Much has already been written about the Vines book. Here is a quick assessment: The book is winsomely written and claims to be guided by evangelical sensibilities. That is, the author claims to respect the authority of Scripture. But claims to respecting the authority of Scripture are proven in the exegesis, not in their mere assertion. The proof, as they say, is in the pudding. Vines' strategy is to argue that the proof of genuineness and faithfulness is in the fruit of the truth claim (citing J Much has already been written about the Vines book. Here is a quick assessment: The book is winsomely written and claims to be guided by evangelical sensibilities. That is, the author claims to respect the authority of Scripture. But claims to respecting the authority of Scripture are proven in the exegesis, not in their mere assertion. The proof, as they say, is in the pudding. Vines' strategy is to argue that the proof of genuineness and faithfulness is in the fruit of the truth claim (citing Jesus' admonition to recognize a false teacher by his fruits). He then argues that gay Christians have been tormented by the truth claims of "non-affirming Christians" (i.e., those Christians who do not affirm of homosexual marriage). He uses stories of depression and suicide to make his case. This is an effective way to argue in our culture, but it is really just an appeal to emotion. Fruit of a position is a test for truth, but it is not the only test, nor is it the most important. Vines' strategy is to get the Christian to question the legitimacy of his position before the Bible is ever opened. Vines then tackles (some of) the biblical texts that are typically used to make the case against homosexuality. He rightly starts in Genesis 1 and 2, but concludes that the emphasis of the text is the sameness of the human pair. They are like each other and not like the animals. With that, Vines eliminates any emphasis on gender complementarity, that male and female are different by design. It is a small step then to suggest that since God created two same people to combat loneliness, two males or two females are just as legitimate. Vines' foundational conclusion is flawed here. While it is true that the human pair were alike in many ways, it is a monstrous error to suggest that the designed differences between the genders is irrelevant. While God made someone like Adam to remedy the judgment that "It is not good that man should be alone," God creates a sexual other, not a sexual same. That sexual other was necessary and important in many ways, not the least of which is the propagation of the human race through Adam and Eve. Vines erroneously brushes this foundational truth away with the wave of a hand. Once Vines concludes that gender complementarity is irrelevant, then he takes that assumption with him into his analysis of the biblical texts. Arguing more from Greco-Roman philosophers at times than biblical authors, he brings many of the same old discredited arguments we have heard before (e.g., Boswell, et al), seeking to demonstrate that what the Bible appears to say is not what it actually means. His arguments are not persuasive, especially if one does not buy his opening appeal to emotion and deconstruction of the creation narrative. I found the book to be fatally flawed logically, biblical-theologically, and exegetically.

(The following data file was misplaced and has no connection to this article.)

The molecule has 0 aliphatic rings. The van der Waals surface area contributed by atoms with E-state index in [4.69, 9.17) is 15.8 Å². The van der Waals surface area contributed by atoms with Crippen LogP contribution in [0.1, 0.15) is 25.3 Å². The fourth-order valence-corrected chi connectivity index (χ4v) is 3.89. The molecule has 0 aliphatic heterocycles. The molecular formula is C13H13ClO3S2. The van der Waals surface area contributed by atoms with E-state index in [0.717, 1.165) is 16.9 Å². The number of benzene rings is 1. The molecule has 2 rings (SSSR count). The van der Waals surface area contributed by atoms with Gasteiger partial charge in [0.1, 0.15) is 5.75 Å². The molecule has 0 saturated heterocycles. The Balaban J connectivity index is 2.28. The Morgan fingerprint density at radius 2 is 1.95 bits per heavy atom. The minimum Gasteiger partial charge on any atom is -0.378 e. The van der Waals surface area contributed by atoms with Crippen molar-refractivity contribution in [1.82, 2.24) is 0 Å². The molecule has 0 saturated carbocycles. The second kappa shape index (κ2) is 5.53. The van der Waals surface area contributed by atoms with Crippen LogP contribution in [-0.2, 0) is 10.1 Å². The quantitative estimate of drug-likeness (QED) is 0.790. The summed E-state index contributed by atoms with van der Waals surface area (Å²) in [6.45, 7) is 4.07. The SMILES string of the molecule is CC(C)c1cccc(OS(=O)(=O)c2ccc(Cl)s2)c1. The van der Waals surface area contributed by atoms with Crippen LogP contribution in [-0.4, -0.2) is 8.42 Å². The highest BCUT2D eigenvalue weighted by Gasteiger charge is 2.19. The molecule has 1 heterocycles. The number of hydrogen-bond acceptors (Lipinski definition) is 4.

4. 4 out of 5